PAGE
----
We’ve learned that the most dramatic differences between America and other countries comes down to three things: Food, Religion and traditions (which among others is rituals, superstition etc.) Those factors affect all other criteria - however if are you aware of those factors you’d quickly learn that the Buyology of a American consumer is very similar to that of a British or Danish consumer
Tom: Is it necessary to have an MRI to study Buyology, or are there other cheaper ways to do this kind of research?
Martin: Early 2009 I founded BUYOLOGY INC, a Neuroscience and Marketing company based in New York city specializing in exploring our Buyology. The very foundation of the company was indeed to explore our Buyology without having to start up the highly expensive equipment like fMRI. It is today possible to conduct studies as cheap as $50,000 - by using either alternative methods or by simply drawing on the millions of data points we already have collected over the past 5 years.
Tom: As you may know we’ve been using text analytics to get at emotions in market research. Reading between the lines so to speak. We believe the words people use tell us something about their state of mind. What do you think about this approach?
Martin: It points in the right direction and will in line with a range of other methods all help to uncover what really goes on in our non-conscious mind - remember there’s not one right answer here - the matter of fact is that we most likely will see a flood of many different tools all telling us or showing us a new dimension of our behavior all helping to undercover and understand our Buyology.
Tom: What about segmentation? In Market research we are often trying to segment customers into different groups. I’ve worked on several segmentations with an emotional component. However, we usually don’t segment on emotion alone, rather we often include many other variables (income etc.). Do you think we should be segmenting customers strictly on emotional needs?
Martin: The entire field of segmentation will soon change. The main reason is exactly what you point out - money, education and geographic dimensions in our future world will tell very little about the consumer so we need to go deeper.
BUYOLOGY INC is working on a concept called NeuroTypes - it is a way to segment consumers from a non-conscious point of view and thus understand why we really have a certain relationship with one brand over another. What’s amazing here is that we’re now learning that certain brands which from a rational point of view seem almost contradictory - in fact are identical - we’re also learning the true influence of religion, our senses and a range of other factors - and leverage these when designing or repositioning brands of the future.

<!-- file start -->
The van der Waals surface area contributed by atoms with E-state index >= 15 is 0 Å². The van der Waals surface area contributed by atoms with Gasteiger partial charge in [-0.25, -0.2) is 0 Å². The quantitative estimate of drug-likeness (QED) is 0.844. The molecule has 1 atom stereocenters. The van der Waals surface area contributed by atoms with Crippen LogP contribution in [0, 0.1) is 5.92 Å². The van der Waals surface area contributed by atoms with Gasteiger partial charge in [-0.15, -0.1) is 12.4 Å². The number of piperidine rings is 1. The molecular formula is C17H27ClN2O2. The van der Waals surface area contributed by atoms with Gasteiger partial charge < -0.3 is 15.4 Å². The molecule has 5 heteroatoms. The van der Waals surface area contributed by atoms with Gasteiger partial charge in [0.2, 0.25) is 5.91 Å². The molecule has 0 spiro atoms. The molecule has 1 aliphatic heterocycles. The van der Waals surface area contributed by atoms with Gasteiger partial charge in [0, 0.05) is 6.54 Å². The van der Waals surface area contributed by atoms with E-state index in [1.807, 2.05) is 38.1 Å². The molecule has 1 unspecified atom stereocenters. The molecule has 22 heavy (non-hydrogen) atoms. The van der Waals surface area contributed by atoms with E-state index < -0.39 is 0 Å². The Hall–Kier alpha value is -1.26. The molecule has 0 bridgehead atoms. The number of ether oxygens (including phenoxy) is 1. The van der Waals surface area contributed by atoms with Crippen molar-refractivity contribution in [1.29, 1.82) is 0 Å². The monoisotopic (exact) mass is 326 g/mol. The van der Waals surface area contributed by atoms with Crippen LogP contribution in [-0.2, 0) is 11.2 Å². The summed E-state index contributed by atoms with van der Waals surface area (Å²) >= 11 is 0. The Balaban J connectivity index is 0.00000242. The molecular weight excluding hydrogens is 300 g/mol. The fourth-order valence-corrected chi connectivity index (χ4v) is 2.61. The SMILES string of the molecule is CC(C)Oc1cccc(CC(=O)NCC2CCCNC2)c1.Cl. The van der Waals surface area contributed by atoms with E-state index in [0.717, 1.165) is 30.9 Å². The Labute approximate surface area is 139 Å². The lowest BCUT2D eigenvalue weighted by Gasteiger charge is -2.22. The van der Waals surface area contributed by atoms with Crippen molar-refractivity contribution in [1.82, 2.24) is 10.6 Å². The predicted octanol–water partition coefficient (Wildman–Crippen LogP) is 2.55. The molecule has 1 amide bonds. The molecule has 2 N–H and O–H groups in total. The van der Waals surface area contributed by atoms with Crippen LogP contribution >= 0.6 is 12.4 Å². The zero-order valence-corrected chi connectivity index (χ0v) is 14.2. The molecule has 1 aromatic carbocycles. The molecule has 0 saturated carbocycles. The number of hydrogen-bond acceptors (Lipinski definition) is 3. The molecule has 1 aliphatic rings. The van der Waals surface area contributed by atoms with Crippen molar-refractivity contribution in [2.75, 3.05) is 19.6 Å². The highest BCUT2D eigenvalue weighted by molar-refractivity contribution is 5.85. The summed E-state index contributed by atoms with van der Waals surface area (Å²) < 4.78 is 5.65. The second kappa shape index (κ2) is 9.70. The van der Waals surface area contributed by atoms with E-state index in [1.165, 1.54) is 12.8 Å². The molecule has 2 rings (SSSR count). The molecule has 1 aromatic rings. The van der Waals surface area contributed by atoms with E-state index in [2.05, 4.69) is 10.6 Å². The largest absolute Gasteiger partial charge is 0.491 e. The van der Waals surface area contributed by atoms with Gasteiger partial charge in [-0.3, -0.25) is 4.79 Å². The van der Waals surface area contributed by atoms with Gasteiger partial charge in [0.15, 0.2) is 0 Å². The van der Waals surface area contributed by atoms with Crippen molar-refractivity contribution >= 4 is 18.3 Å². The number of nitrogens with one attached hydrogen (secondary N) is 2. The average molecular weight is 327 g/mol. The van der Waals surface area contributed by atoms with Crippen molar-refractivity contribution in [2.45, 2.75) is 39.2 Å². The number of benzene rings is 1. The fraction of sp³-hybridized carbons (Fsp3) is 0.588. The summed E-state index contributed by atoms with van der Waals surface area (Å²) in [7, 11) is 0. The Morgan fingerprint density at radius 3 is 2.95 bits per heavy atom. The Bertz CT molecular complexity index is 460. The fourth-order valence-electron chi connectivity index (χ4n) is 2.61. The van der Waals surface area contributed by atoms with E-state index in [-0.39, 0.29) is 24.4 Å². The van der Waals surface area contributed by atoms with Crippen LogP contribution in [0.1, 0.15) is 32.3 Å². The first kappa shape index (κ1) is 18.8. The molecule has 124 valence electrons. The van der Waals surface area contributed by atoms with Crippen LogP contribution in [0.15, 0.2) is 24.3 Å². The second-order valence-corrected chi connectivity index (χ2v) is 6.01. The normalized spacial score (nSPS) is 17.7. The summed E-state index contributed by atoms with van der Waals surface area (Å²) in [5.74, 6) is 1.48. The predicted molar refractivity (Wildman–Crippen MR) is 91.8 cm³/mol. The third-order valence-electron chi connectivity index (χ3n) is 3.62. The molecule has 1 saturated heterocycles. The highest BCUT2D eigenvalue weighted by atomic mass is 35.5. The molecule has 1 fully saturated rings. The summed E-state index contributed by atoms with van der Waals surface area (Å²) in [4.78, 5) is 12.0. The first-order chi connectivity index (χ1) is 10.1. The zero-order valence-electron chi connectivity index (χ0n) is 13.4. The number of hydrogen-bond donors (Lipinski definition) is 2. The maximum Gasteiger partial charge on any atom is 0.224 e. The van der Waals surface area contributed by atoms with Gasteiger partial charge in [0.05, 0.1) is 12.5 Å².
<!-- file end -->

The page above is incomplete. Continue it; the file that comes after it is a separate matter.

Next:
Tom: You’ve advocated “smashing your brand”. This sounds very interesting, and I think I’ve seen a few of the larger Brands start doing this. Can you briefly explain what this means? Also, does it make sense for all brands, large ones and small ones? And what % of the marketing budget if any do you then believe should be spent on traditional branding?
Martin: The theory of Smash Your Brands roots back to 1915 when the Coca-Cola bottle was invented. The original brief was to develop a bottle so clever that if you were to throw it on the floor and it would smash into thousands of pieces of glass you’d still be able to pick up one piece of glass and recognize the brand.
My question to every business owner is; “can I smash your brand?” meaning - is it possible for me to remove the logo and still recognize the brand? If the answer is no - you have a serious problem.
The Buyology study shows that it is first when you reach that stage - where you can live without the logo (Think Benetton, McDonald’s, Apple, Tiffany’s etc.) you’ll truly communicate the messages of your brand to our non-conscious part of our brain. It may be that you own a color (like Tiffany’s Rubin Colored box) or a sound (Like the Nokia tune) or a shape (like the Apple iPod) or a smell (like Johnson & Johnson’s Baby Powder) - the more of those “components” you own the stronger your brand will be.
Any brand can be smashed (or rather should be smashable) large as well as small - it all in the end of the day help the brand to optimize it’s presence and awareness in our world.